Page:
Given the fact your inflatable prosthetic can be damaged during a girth enhancement, I would recommend having a urologist perform the procedure because of their familiarity with the inner prosthetic design. It’s a somewhat time-consuming procedure to safely navigate around the implant when adding thickness.
Another procedure some implant patients get is adding H/A to their glans to help restore lost rigidity. During installation of the prosthetic, about half of patients must have the unique blood supply to the glans severed during installation. This results in significant atrophy to the glans, hindering penetration. I always add about 3ML of Juvéderm Voluma to the glans during an implant enlargement for this reason.
Finally, unlike a penile prosthesis, enhancement of a penile implant is considered a cosmetic procedure (elective) procedure and is never covered by insurance.
Hope this information helps a bit for those looking to improve lost size following installation of a prosthetic penile implant.
Day 27 Update:
It's been 27 days since my fill and all is going well. As most have said, expect bruising within the first week. Then expect to lose some of the gain as some of the solution is absorbed into the body. I was told that as the body builds collagen, expect to recoup that loss.
My gain was 2.5cm Girth and then within 2 weeks I lost 1.5cm, but as of yesterday have regained .5cm. I expect this will get back to the original gain prior to the 90th day.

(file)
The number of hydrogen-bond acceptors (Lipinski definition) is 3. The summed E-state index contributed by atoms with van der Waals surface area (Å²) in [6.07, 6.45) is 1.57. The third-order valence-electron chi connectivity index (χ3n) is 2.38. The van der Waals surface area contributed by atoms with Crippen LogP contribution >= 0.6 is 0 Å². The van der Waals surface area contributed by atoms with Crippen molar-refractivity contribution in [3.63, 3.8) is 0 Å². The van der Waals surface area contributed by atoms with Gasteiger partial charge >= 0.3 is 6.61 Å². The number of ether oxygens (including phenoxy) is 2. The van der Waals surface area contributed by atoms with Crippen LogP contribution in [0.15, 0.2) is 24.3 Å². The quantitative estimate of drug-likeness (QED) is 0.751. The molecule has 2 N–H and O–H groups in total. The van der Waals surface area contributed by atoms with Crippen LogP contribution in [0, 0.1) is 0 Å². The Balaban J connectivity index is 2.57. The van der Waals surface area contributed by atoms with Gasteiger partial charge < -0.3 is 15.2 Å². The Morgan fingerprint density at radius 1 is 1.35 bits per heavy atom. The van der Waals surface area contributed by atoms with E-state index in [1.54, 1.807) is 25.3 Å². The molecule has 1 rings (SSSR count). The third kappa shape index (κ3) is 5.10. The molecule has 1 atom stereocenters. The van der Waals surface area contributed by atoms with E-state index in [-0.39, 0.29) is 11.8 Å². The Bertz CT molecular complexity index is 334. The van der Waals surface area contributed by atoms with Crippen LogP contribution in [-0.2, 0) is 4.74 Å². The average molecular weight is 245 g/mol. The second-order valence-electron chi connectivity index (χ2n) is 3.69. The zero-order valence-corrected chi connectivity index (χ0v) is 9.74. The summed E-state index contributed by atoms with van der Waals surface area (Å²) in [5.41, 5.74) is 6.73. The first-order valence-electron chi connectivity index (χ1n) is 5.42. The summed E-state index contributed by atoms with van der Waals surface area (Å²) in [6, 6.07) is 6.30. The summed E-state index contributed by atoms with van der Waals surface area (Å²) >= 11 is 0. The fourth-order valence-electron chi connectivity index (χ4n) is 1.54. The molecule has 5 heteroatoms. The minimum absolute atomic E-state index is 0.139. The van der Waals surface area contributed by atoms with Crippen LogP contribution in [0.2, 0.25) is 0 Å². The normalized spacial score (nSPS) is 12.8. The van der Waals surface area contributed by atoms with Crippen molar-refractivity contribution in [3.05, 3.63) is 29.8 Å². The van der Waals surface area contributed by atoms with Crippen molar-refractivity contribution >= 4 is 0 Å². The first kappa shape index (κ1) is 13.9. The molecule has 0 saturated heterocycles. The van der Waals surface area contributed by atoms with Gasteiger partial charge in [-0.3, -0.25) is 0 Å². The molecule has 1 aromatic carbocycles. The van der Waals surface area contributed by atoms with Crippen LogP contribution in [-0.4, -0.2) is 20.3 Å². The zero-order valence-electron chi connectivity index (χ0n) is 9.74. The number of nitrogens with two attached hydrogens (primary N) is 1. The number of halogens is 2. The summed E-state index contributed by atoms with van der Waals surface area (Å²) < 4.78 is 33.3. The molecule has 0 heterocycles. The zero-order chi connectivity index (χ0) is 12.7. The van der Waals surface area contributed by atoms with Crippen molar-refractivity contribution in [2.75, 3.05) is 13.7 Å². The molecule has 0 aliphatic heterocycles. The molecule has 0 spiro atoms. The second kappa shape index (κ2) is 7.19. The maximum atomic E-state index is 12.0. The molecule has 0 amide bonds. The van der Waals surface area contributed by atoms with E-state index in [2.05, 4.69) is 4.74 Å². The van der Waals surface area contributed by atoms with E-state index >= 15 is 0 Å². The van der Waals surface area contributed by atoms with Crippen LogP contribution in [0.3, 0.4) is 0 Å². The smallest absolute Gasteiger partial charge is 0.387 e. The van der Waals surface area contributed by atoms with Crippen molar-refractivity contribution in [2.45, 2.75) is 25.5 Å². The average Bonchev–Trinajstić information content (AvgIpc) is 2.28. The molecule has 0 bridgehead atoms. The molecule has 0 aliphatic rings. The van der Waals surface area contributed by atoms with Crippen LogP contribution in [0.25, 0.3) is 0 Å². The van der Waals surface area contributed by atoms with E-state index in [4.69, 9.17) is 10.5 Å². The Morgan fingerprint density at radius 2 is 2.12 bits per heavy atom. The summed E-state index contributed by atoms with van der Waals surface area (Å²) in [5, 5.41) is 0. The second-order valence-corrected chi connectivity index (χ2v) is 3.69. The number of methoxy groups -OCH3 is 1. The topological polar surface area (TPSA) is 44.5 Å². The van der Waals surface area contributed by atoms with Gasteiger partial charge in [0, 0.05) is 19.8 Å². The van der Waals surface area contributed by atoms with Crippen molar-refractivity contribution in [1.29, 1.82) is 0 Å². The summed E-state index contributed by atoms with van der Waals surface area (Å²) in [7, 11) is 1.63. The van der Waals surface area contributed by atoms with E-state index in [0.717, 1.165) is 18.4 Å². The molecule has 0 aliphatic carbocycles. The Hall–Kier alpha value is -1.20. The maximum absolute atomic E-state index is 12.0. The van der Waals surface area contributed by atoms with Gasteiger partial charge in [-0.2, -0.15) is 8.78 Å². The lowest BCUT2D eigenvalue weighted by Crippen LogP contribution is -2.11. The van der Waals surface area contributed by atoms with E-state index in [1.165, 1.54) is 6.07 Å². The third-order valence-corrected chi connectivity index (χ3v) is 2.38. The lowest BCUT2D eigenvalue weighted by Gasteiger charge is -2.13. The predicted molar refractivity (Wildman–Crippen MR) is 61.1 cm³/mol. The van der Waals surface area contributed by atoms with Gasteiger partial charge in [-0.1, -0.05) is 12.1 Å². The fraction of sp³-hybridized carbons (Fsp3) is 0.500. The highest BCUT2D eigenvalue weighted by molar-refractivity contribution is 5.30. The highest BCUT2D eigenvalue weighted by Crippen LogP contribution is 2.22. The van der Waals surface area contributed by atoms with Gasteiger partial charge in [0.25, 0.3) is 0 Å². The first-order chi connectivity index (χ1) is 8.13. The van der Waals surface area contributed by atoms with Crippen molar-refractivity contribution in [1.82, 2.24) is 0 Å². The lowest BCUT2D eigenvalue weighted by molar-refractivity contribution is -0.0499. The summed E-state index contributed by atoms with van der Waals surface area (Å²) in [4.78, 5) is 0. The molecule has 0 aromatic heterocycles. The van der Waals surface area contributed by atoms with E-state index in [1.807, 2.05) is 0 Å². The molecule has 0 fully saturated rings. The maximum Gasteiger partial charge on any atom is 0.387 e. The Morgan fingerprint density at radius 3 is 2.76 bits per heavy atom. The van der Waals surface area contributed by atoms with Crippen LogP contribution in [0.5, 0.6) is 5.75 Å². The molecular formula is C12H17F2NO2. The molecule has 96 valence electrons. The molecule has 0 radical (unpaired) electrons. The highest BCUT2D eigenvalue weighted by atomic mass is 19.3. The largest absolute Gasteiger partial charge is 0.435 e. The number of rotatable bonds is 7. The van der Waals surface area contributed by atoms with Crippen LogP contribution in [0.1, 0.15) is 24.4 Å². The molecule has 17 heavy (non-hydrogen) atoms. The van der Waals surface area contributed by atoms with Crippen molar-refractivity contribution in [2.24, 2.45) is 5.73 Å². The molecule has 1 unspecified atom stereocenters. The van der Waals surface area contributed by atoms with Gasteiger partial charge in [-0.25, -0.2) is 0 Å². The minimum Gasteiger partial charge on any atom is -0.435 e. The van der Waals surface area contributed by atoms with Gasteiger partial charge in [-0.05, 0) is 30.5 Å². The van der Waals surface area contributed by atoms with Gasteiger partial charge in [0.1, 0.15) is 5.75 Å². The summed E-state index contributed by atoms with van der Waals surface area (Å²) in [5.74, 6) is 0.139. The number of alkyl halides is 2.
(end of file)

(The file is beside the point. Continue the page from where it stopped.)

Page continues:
No lumpiness, but I followed the doctor's directions diligently. I suspect that the doctor and their experience is a large contributor. So far, so good! I just made a second appointment at the recommended 90 day mark.
I hesitated to make this update, but for those that are still following - I'm currently at 11.5cm Girth, just .5cm more than when I had the first Bellafil procedure (Mar 9th). I'm scheduled for a second round of Bellafill on Jun 10th - just about a week and a half away.
I'm beginning to have doubts on the effectiveness of Bellafill to build Girth. I have to qualify that I'm in my early 60's, so I suspect that as the aging process continues, building collagen may be an issue. It certainly seems to be the case with me. I'm in average physical condition and I'm no couch potato.
I've placed a call to Dr. Carney today to get his opinion and see if there's a different course of action he recommends. Just a bit disappointed at this point.